Meet the lit world’s newest million-dollar baby
Daniel Mallory’s debut novel has made him the first publishing sensation of 2018Updated: Mar 31, 2018 23:26 IST
“I live in the same apartment, work out at the same gym and use the same laundry,” Daniel Mallory says, when asked how life has changed after The Woman in the Window.
That, though, is all that remains unaltered for the man described as the ‘megastar author of 2018’, whose debut novel has been hailed as the year’s instant bestseller, sold in an astounding 37 territories outside the United States, making it to the top of The New York Times bestseller list, and winning a $1 million movie deal with Fox.
He wrote his hugely successful novel under the pseudonym A.J. Finn, of which Finn is the name of a French bulldog, his favourite breed
Thirty eight-year-old Mallory has now become a full-time writer, having relinquished his job an executive editor at William Morrow, publisher of The Woman in the Window. He is presently travelling extensively, promoting the book in the United States and in Europe. “I’ll probably move into a new apartment and get a couple of dogs,” he says, speaking on the phone, from his home in New York’s Chelsea neighbourhood.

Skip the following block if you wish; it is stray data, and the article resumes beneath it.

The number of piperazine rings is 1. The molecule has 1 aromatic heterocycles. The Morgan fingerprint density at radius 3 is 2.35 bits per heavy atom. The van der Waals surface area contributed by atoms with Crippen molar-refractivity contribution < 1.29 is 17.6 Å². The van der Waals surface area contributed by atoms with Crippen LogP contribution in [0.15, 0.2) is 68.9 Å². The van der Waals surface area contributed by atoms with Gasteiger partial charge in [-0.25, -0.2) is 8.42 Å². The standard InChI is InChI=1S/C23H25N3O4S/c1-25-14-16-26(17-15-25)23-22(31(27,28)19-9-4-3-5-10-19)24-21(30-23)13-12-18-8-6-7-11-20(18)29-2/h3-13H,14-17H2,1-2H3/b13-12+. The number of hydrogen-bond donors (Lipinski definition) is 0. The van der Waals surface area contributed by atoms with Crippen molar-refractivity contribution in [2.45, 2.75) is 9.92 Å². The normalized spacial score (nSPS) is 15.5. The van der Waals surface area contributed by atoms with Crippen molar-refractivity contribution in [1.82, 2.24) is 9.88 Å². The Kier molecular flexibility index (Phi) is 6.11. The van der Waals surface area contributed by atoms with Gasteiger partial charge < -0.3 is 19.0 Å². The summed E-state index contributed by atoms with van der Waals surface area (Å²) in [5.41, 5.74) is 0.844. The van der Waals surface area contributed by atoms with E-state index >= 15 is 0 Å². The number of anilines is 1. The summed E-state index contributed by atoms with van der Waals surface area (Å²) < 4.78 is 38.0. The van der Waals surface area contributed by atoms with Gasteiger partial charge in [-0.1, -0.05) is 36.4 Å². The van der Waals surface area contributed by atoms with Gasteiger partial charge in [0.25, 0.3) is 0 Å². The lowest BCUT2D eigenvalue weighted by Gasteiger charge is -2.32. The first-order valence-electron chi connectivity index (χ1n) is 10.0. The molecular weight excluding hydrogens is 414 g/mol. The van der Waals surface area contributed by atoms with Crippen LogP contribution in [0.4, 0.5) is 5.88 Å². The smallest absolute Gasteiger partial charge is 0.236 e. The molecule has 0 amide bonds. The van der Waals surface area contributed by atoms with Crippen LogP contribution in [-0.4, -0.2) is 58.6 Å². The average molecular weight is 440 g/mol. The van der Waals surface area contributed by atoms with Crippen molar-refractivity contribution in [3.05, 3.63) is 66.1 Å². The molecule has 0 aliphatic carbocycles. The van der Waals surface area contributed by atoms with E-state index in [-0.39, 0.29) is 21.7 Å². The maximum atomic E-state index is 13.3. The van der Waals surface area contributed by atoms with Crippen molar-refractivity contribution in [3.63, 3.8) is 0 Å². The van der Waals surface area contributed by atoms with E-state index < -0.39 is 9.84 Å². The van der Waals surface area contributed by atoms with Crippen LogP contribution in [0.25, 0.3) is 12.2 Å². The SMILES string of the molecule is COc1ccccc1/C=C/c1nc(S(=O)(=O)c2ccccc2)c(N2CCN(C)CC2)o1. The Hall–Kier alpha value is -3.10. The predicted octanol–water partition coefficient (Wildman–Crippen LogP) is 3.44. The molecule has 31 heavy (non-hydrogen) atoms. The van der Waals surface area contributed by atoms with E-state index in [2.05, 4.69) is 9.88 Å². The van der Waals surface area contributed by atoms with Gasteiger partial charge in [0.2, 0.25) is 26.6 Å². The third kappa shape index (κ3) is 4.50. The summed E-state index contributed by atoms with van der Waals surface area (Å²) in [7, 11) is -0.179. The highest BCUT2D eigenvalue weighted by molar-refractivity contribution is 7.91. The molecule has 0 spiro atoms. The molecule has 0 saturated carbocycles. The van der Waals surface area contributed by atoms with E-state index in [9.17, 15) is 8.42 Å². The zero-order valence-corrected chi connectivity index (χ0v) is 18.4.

Mallory loves dogs – while he doesn’t own any at present, he volunteers at a dog shelter twice a week. He wrote his hugely successful novel under the pseudonym A.J. Finn, of which Finn is the name of a French bulldog, his favourite breed. The ‘AJ’ is from Alice Jane, a cousin he’s very fond of.
“I chose to go with a pseudonym because I wanted the manuscript to be judged purely on merit and not based on authorship, given my position in the publishing world. Also, I’m a private person and didn’t want to see my name everywhere. Another consideration was that I felt it would be disconcerting for
the authors I worked with to walk into a bookshop and see their editor’s name on a stack of hardcovers,” he says.